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Moscow (AFP) Sept 11, 2012
Russia has raised to one billion euros ($1.3 billion) its compensation claim against Bulgaria over Sofia's decision to drop a deal for a Russian firm to build a new nuclear power plant.
"The increased damages claim now amounts to no less than one billion euros," Atomstroiexport, Russia's nuclear export monopoly, said of the claim made with the International Court of Arbitration.
The new claim is a sharp increase on the previous sum of 58 million euros ($75 million) Atomstroiexport had sought at the Paris-based court from Bulgaria's national power company over the deal for the Belene power plant.
Bulgaria said in March it had decided to cancel the deal with Atomstroiexport to build the Belene 2,000-megawatt nuclear power plant on the Danube as it could not afford to pay, a move that angered Moscow.
The price of the plant was estimated at about 6.0 billion euros ($7.7 billion) plus interest on eventual credits Sofia would have to take to fund the deal.
Astomstroiexport said the new damages claim had been forced by the Bulgarian government's decision to scrap the deal entirely as Sofia was "refusing to compensate for the sustained losses and expenses."
"The claim by Atomstroiexport includes the cost of all the works carried out on the project, the cost of equipment, losses and so forth," it said in a statement carried by Russian news agencies.
The first agreement on the construction of the power station by Russia was signed with Bulgaria in 2006 with the contract inked in January 2008. But the project was dogged by constant price-haggling.
Anton Khlopkov, director of the Center for Energy and Security Studies, said the dispute was already politicised and the Russian nuclear agency Rosatom, Atomstroiexport's owner, did not want clients to be seen backing out of deals.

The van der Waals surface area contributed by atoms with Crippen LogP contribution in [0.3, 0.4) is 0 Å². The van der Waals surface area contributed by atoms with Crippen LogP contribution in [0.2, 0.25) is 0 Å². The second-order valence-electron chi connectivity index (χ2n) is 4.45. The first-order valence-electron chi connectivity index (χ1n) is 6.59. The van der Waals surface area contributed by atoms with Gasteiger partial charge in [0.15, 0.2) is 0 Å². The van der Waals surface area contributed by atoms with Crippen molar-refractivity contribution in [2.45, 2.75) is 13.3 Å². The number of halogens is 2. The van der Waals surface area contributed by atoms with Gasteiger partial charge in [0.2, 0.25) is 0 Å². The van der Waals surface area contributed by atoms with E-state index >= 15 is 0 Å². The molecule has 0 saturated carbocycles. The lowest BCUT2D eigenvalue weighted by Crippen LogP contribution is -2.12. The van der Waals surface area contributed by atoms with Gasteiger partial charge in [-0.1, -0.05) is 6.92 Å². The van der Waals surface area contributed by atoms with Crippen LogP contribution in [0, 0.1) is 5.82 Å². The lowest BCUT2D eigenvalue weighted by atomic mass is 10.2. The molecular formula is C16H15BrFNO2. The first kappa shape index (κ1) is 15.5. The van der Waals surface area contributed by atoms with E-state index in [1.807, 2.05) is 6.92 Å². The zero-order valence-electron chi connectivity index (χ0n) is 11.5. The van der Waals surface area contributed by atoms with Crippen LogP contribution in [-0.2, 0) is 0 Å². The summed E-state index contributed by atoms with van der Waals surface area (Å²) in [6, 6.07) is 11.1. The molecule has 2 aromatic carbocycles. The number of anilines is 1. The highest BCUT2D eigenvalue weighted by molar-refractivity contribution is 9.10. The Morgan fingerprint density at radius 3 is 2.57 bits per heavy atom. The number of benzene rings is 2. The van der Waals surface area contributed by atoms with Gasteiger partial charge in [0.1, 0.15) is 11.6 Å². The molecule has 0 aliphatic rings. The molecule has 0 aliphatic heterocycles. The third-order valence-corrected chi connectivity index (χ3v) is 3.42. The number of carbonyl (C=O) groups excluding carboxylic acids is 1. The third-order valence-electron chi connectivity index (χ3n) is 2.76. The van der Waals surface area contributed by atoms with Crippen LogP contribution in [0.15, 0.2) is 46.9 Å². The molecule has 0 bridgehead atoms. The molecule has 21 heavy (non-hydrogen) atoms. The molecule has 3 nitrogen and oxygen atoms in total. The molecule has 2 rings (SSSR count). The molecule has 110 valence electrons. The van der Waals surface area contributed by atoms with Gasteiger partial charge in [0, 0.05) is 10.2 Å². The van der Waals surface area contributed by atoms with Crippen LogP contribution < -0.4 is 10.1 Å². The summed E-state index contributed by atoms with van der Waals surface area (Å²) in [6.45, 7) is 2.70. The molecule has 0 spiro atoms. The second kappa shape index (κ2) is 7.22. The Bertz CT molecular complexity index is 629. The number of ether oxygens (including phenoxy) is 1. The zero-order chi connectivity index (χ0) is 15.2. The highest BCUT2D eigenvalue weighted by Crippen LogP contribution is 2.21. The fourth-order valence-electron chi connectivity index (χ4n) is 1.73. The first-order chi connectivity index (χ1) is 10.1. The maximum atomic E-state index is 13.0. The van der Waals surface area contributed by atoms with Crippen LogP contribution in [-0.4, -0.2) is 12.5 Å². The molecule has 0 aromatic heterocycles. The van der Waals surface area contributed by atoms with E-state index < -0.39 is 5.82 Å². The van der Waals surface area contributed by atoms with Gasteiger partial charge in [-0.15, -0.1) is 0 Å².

"The question will have to be solved at a political level, it is already politicized and the political leadership is involved in it," he told AFP.
"Russia has a large book of atomic orders and it is important for Rosatom to show that it is observing contractual obligations and is expecting its partners to observe their obligations too."
"Russia is investing $7-8 billion in some of these projects. It is important to use this episode as a precedent to show that partners also have to observe their obligations."
Atomstroiexport complained that it had placed orders with Russian sub-contractors for the project several years previously due to the long period required to make the components of an atomic power plant.
"Most of these parts have been manufactured but are in storage with Russian firms because of Bulgaria's refusal to take them," it said.
The company said it had already carried out all the necessary geological work on the site in Bulgaria and had cleared it of all remaining old constructions in order to build the power plant.
Part of the International Chamber of Commerce, the International Court of Arbitration helps in arbitration disputes but cannot itself award damages or even costs.
Meanwhile, Bulgaria's national electricity company has launched a counter-suit against Atomstroiexport at a Geneva arbitration court to recover what it said were 61 million euros ($78 million) in debts.
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